A former alcoholic and drug addict, 45 year-old Gordon is the first to be borrowed today. “I started taking drugs when I was 11,” he tells the first four people who chose him. “I increased the doses, mixed ecstasy, amphetamines, cocaine, heroin. I went to prison.” A listener interrupts to describe his own experience as an alcoholic. He wants advice on how to stop. “For me, the trigger was the day I accepted to see myself as a drug-addict,” explains Gordon.

Nearby, 42 year-old Stephen is telling a mother and her son about his incredible life. “At nine years old, I was adopted by a wealthy family. I worked for the Queen and for Harrods. I met many famous people; I even went on tour with Michael Jackson. And then, after a nervous breakdown, everything came crumbling down. I ended up in the street.” His audience is captivated. “Talking about my past is a form of therapy, it enables me to put things into perspective,” he notes after his performance.

Organizer Veena Torchia hopes to debunk certain stereotypes. “I grew up in South Africa during the apartheid. I saw the effects of fear based on ignorance.” She believes meeting with a real person can change things. Juliet, one of the “readers,” agrees. “I really identified with one of the “books,” because we had grown up in the same city and were both victims of racism.”

150 Human Libraries around the world

The idea of a human library was born in Denmark with an NGO called Stop the Violence. It was then exported to about sixty countries with help from the Council of Europe. But the idea truly took off in Great Britain thanks to the energy of two men, Nick Little, a librarian, and Oz Osborne, who works for an NGO from rural Norfolk County that fights against mental illnesses.

“We organized our first event in 2008,” remembers Little. “Since then, there have been 150 such events throughout the country.” They transformed the concept into a franchise. “We train partner organizations, like Crisis, who then organize their own human libraries.” Because the goal is to reach people who harbor the most stereotypes, the libraries are often in busy areas like supermarkets, stations or even in the street.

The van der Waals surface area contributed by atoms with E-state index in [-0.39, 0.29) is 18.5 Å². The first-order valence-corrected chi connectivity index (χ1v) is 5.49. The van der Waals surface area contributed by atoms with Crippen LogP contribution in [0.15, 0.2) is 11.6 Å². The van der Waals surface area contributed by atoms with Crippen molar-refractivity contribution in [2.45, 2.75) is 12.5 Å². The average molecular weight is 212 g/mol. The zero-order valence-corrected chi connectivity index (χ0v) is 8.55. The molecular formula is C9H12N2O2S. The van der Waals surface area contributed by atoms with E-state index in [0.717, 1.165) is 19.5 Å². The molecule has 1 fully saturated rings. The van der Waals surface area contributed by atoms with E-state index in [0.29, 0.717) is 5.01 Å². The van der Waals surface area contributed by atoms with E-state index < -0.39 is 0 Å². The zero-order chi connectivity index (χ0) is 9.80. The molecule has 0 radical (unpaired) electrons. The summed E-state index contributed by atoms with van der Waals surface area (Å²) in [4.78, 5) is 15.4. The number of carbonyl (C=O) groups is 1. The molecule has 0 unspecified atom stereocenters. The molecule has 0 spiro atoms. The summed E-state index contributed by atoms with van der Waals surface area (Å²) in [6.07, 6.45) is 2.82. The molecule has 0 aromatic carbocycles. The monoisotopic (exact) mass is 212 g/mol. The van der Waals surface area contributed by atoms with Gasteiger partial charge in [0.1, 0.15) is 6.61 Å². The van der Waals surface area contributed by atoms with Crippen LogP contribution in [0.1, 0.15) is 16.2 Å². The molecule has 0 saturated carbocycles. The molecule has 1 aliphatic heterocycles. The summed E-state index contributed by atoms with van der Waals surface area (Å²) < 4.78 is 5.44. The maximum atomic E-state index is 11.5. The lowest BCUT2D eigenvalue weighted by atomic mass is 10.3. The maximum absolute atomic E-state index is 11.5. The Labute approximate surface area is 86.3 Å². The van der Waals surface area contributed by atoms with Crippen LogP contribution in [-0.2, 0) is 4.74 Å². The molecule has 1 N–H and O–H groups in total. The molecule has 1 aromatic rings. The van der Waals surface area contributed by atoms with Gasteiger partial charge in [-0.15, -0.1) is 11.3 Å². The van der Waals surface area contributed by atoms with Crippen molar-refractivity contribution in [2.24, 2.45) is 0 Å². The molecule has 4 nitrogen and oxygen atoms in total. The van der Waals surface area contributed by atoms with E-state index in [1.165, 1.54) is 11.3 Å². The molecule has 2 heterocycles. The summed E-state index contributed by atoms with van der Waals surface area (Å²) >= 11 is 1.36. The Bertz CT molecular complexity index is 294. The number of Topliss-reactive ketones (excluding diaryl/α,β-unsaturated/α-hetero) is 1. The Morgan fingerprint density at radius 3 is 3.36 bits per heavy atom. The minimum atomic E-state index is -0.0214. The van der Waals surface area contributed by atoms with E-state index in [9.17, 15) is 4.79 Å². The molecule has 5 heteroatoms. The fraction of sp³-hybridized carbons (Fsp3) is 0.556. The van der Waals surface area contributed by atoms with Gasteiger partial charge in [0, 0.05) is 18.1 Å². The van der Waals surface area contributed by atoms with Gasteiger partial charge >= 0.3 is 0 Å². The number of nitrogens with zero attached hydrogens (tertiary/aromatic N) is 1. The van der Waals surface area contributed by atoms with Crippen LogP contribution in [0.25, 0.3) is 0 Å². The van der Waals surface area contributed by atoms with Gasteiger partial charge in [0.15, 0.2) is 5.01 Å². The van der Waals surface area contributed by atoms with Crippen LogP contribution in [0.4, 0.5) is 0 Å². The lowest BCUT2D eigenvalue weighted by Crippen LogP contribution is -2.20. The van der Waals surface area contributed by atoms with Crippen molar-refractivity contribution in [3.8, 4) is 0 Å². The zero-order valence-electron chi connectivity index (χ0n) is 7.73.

As for the “books,” they are selected according to a strict process. “The goal is to have a group of people who represent all parts of society,” says the librarian. “From an HIV-positive person to a Polish migrant, as well as transgender or handicapped people.” The “titles” are regularly updated. “Since 9/11, it is important to include Muslims because of Islamophobia,” he says. “After the riots last summer, we called upon young black delinquents.” It is also important to take local specificities into account. For instance, the library looked into “chavs”, the derogatory term used for young white men from the working class. But the goal isn’t to reproduce stereotypes. “One of our participants is a 85 year-old man who fled Nazi Germany when he was 14. When the audience chose the book called “Refugee,” it wasn’t expecting him,” says Little. “We don’t want to tell people how to think, we just want to take them out of their comfort zone,” adds Osborne.

Sometimes the “library” is a place of learning. “People learn, for instance, that an asylum seeker doesn’t have the right to work and therefore won’t steal British jobs,” Osborne explains. Claire Carney, who organized several events in Preston, in the North of England, says the participants she spoke with learned that “you can’t catch AIDS through saliva or that a blind woman can have a child.”

Nick Little and Oz Osborne know that it will “never be possible to convince everybody.” Sometimes reactions are even violent. “One man attacked me because I was suggested he borrow a gay book and he thought I was calling him a homosexual,” says Little. But there are also achievements. “We were able to change a Christian fundamentalist’s mind on gay marriage.” One of reading’s many benefits. 

Read more from Le Temps in French.

Photo- Human Library Organization

Sign up for our weekly Global Life newsletter now


Be a part of the conversation. Click to show comments
About this article source Website: http://www.letemps.ch/

Based in Geneva, Le Temps ("The Times") is one of Switzerland's top French-language dailies. It was founded in 1998 as a merger among various newspapers: Journal de Geneve, Gazette de Lausanne and Le Nouveau Quotidien.

Load More Stories

Unlimited access to exclusive journalism, the best world news source across all your devices

Subscribe Now Photo of Worldcrunch on different devices

Your premium access to Worldcrunch is provided by

University of Central Lancashire

Please register to begin


By registering you agree to our terms of service and privacy policy.